Rich Uncles NNN REIT originally filed to sell shares on Form S-11 in July 2015. But in a nearly yearlong review, the SEC issued a series of letters asking for more clarity on a number of items. In particular, the SEC requested that Rich Uncles provide more details in the registration statement related to the 40 percent cash flow interest fee and its calculation, its fees in general to balance claims that it would invest a higher portion of offering proceeds, and the fact that investors in Rich Uncles NNN REIT would not receive a third-party due diligence review of the sponsor and how that differed from the selling procedures in traditional non-traded REITs.

Among others, Rich Uncles commercials have caught the attention of Michael Stubben, president of Gilbert, Arizona-based Summit Investment Research, which provides financial advisers with research on non-listed investments. Brian Fricke, founder of Financial Management Concepts, a retirement planning and investment management firm based in Winter Springs, Florida., also has taken note of them.

Both cited the fact the Rich Uncles NNN REIT’s funds from operations were not yet covering its roughly 7 percent dividend – not uncommon for a REIT ramping up – and that the 40 percent cash flow interest and liquidation fees were unusually high. Fricke also posted a cautionary critique regarding Rich Uncles NNN REIT on YouTube after looking into the trust, a practice he undertakes whenever investment opportunities advertise in his market, he said.

“At the end of the day there is no free lunch,” Fricke told The DI Wire. “People putting together non-traded REITs are making money upfront or making money on the backend. And the less they make on the frontend, the more they’re going to take on the backend.”

Summit Investment Research’s most recent comparison of fees charged by the 21 open core non-traded REITs indicated that, over five years, the average real estate fee burden is about 14.6 percent and that the total fee burden is some 25.2 percent. Similar fees charged by Rich Uncles NNN REIT, absent the cash flow interest fee, would yield a real estate fee burden of 19 percent and a total fee burden of 22 percent over the same period. It is important to note that the total fee burden does not take into account the 40 percent preferred incentive fee that Rich Uncles would receive should they meet or exceed a 6.5 percent shareholder return.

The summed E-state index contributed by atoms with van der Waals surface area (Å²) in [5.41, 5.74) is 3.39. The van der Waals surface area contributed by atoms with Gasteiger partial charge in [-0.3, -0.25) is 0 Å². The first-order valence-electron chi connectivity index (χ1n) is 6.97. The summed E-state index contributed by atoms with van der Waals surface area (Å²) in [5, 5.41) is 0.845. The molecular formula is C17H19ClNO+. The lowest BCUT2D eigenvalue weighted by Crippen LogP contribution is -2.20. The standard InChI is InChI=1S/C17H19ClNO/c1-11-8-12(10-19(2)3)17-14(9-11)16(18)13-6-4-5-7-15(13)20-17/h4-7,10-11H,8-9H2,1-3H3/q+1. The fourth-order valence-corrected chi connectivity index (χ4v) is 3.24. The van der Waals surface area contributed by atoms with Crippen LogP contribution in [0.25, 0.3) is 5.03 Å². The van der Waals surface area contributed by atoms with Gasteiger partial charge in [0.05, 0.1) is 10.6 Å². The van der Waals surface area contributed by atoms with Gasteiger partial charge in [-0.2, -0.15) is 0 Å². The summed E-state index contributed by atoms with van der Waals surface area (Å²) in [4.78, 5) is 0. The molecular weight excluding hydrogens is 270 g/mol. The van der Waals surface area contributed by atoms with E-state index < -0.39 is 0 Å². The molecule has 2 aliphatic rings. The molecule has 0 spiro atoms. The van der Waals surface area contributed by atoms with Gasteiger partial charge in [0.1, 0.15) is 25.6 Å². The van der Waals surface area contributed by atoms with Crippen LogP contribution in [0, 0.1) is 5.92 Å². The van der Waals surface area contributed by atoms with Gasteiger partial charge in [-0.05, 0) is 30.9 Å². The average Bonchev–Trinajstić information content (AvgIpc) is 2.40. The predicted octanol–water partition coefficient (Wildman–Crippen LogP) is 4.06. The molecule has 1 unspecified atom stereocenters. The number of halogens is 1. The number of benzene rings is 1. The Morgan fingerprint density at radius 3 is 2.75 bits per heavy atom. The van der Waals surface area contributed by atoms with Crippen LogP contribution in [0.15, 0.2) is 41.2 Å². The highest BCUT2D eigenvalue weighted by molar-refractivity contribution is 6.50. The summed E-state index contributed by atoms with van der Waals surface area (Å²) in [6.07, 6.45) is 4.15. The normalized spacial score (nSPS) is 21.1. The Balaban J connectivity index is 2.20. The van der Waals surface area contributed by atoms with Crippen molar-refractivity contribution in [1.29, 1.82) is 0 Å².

Disclosures made by other crowdfunded REITs generally reveal lower fees associated with their offerings, which under Regulation A’s Tier 2 rules – or “Reg A+” – are subject to a $50 million cap in a 12-month period.

Washington, D.C.-based Fundrise, for example, has launched five REITs that make debt and equity investments. Fundrise’s REITs typically charge organization and offering fees of 2 percent, an asset management fee of 1 percent, a disposition fee of 0.5 percent, and loan servicing fees that could potentially total about 2 percent, according to its offering circulars, which follow the Form S-11 disclosure format. Instead of charging shareholders an acquisition fee, Fundrise collects up to 3 percent from sponsors of deals that the REIT funds.

Fundrise’s website also includes photos of the REIT properties with graphic breakdowns of the type of investment made, the REIT’s position in the capital stack, and the how it compares with other Fundrise investments on a risk-adjusted basis.

“Making sure that we have all our information out in the open is crucial,” said Kendall Davis, director of investments for Fundrise.

MogulREIT I, which was launched in January by Los Angeles-based crowdfund platform Realty Mogul, charges organization and offering fees of up to 3 percent, an asset management fee of 1 percent, and potential loan servicing and recovery fees that could total 2.5 percent, according to its offering circular, which also follows the Form S-11 disclosure format. Similar to Fundrise, Realty Mogul levies a 1 percent to 4 percent fee on sponsors of deals that the REIT funds, depending on whether it is debt or equity.

In an emailed response to questions, Realty Mogul CEO Jilliene Helman acknowledged that size limitations imposed by Reg A+ resulted in a greater concentration of proceeds and a reduced ability to lessen the impact of a bad deal. But she predicted continued growth in the young Reg A+ REIT space as more individuals invest via the Internet.

“There’s a tremendous opportunity for A+ REITs to evolve through asset types, geographic focus, and a range of underlying debt and equity products,” Helman said.

Crowdfunding REITs seem to be gaining in popularity. Earlier this month, Commencement Capital launched NY Residential REIT to invest in Manhattan residential real estate. The company is led by entrepreneur Jesse Stein and Georgetown professor Jonathan Morris, while television personality and real estate broker Ryan Serhant serves as an advisory board member. The company may engage independent broker-dealers to sell its shares in the future.

Of course, the true test will be in return to investors – does giving up the supposed protection of professional financial advice and due diligence pay-off in the long-term, or is it a recipe for disaster? Stay tuned, as only time will tell.